Aram Bartholl

From Wikipedia, the free encyclopedia
Jump to navigation Jump to search
Aram Bartholl
Aram-Bartholl-2011-credits-Eva-Paulsen.jpg
photo by Eva Paulsen 2011
Born Aram Bartholl
27 December 1972
Bremen, Germany
Nationality German
Education Berlin University of the Arts
Known for contemporary art, digital art, conceptual art

Aram Bartholl (born December 27, 1972 in Bremen, Germany) is a Berlin-based conceptual artist known for his examination of the relationship between the digital and physical world.[1] His works often deal with anonymity and privacy.[2][3]

Early life and education[edit]

Aram Bartholl graduated from Berlin University of the Arts in 2001 with an engineer's degree in architecture. His graduate thesis "Bits on Location" won the 2001 Browserday competition.[4] During Bartholl's studies, he held a nine-month internship position at the Rotterdam-based architecture office MVRDV. From 1996 to 2000, Bartholl was part of the artist group "Freies Fach" which was known for its discourse on urban matters and for its public interventions.[5] He was also a member of the Internet-based Free Art and Technology Lab a.k.a. F.A.T. Lab founded by Evan Roth and James Powderly from 2009 until its discontinuation[6] in 2015.

Work[edit]

Aram Bartholl is variously identified as a media artist,[7] a conceptual artist,[8] a post-digital artist, and an interdisciplinary artist.[9] Bartholl’s work has been associated with that of Constant Dullaart and Evan Roth among others.[10] He meticulously examines the implications of digital media and the changes in environment and circumstance that have resulted; he attained global recognition for his seminal work, Map (2006), an installation in public space that bridges the real and virtual worlds.[11] In Bartholl's play on video game adaptations, he also connects the virtual and real world in new ways.[12][13]

Bartholl has also explored new curatorial formats to represent digital art. In SPEED SHOW gallery-like openings are created for browser-based artworks in public internet cafes.[14] In 2014, Bartholl curated Full Screen an exhibition of digital art presented on a variety of screens, including wearables, featuring works by artists including Ai Weiwei, Constant Dullaart, Rafaël Rozendaal and Evan Roth.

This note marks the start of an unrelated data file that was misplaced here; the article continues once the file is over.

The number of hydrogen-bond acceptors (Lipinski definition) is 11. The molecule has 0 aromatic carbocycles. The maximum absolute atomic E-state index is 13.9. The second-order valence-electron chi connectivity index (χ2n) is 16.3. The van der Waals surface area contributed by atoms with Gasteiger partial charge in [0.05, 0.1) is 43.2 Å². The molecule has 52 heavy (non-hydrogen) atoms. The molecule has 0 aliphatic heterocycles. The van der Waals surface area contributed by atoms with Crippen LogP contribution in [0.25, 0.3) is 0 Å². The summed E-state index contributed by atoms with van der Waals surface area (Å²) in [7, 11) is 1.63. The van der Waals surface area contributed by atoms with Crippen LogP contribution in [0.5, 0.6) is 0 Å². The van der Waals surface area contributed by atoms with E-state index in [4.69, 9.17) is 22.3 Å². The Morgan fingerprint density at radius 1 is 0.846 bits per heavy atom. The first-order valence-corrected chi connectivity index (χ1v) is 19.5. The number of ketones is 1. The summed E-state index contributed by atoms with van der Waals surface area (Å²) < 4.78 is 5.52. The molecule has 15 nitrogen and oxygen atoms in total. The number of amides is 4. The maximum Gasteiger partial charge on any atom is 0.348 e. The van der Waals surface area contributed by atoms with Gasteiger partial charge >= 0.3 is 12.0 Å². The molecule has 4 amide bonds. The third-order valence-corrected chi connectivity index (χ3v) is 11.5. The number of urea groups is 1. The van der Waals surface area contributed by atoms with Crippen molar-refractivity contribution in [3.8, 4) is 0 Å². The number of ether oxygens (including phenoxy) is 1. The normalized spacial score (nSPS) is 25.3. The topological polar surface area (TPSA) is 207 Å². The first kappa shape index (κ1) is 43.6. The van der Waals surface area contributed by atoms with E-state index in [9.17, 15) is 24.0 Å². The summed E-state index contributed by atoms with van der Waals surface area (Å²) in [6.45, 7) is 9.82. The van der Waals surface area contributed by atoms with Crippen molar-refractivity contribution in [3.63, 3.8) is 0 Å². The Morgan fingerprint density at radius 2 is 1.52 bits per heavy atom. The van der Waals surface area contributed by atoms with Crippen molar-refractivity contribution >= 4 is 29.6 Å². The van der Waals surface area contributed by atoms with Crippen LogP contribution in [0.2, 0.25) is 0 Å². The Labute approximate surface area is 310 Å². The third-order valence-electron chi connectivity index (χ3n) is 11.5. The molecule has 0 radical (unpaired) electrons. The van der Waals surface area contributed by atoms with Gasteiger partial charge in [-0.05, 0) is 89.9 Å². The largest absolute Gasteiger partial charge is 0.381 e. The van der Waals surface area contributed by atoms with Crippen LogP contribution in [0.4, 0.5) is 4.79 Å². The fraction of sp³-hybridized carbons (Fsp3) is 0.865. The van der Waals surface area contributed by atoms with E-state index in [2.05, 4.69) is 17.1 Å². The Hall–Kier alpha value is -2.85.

As visiting professor at Kassel Art School] (Kunsthochschule Kassel, Bartholl has taught Visual Communication/New Media since 2015.[15] He was also visiting professor in Design Media Arts at UCLA, Los Angeles in the Winter/Spring quarter 2016.[16]

Notable Works[edit]

Keepalive[edit]

Keepalive is a permanent outdoor sculpture in Niedersachsen, Germany, commissioned by the Center for Digital Cultures, Leuphana University Lüneburg. The title, Keepalive, refers to the keepalive signal, a message – often sent at predetermined intervals – that is used on networks to check the link between two devices, to make a diagnosis or to indicate to the internet infrastructure that the connection should be preserved. Domenico Quaranta described the work as generating, "...a fiction that ironically locates it in a post-apocalyptic, cyberpunk scenario where humanity has been “kept alive”, the internet is over and power is provided by fire, but also where technologies and pieces of information have survived as digital junk. Presented as an artwork and preserved as such, it may once turn useful and even essential for a wandering Mad Max to survive, as the only remaining access point to basic information."[17]

Dead Drops[edit]

Dead Drops

Bartholl's ongoing Dead Drops project, started in 2010, set up an offline peer-to-peer file-sharing network at five public locations in New York using dead drops: USB sticks cemented into walls.[18] The project has expanded exponentially around the world—over 1,400 of them have been placed in dozens of countries, including South Africa, Ghana, Germany, Iran and Russia.[19]

The Dead Drops concept was extended in 2013 with the DVD Dead Drop installation at the Museum of the Moving Image (New York City). Bartholl embedded an inconspicuous, slot-loading DVD burner into the side of the Museum, available to the public 24 hours a day. Visitors who found the Dead Drop and inserted a blank DVD-R received a digital art exhibition, a collection of media, or other featured content curated by Bartholl or selected artists.[20]

In 2011, Dead Drops was included in the "Talk to Me" show at the Museum of Modern Art in New York.

Map[edit]

Map by Aram Bartholl at the show Hello World, Kasseler Kunstverein2013

In 2006, Bartholl created a public art installation called Map. Bartholl installs a large physical representation of the Google Maps pin in the exact location that Google Maps identifies as the enter of a city.[21][22] Locations thus far have included Taipei, Berlin, Arles, Tallinn and Kassel. Each sculpture remains in place for about three months, usually coinciding with a local art festival or exhibit.[23]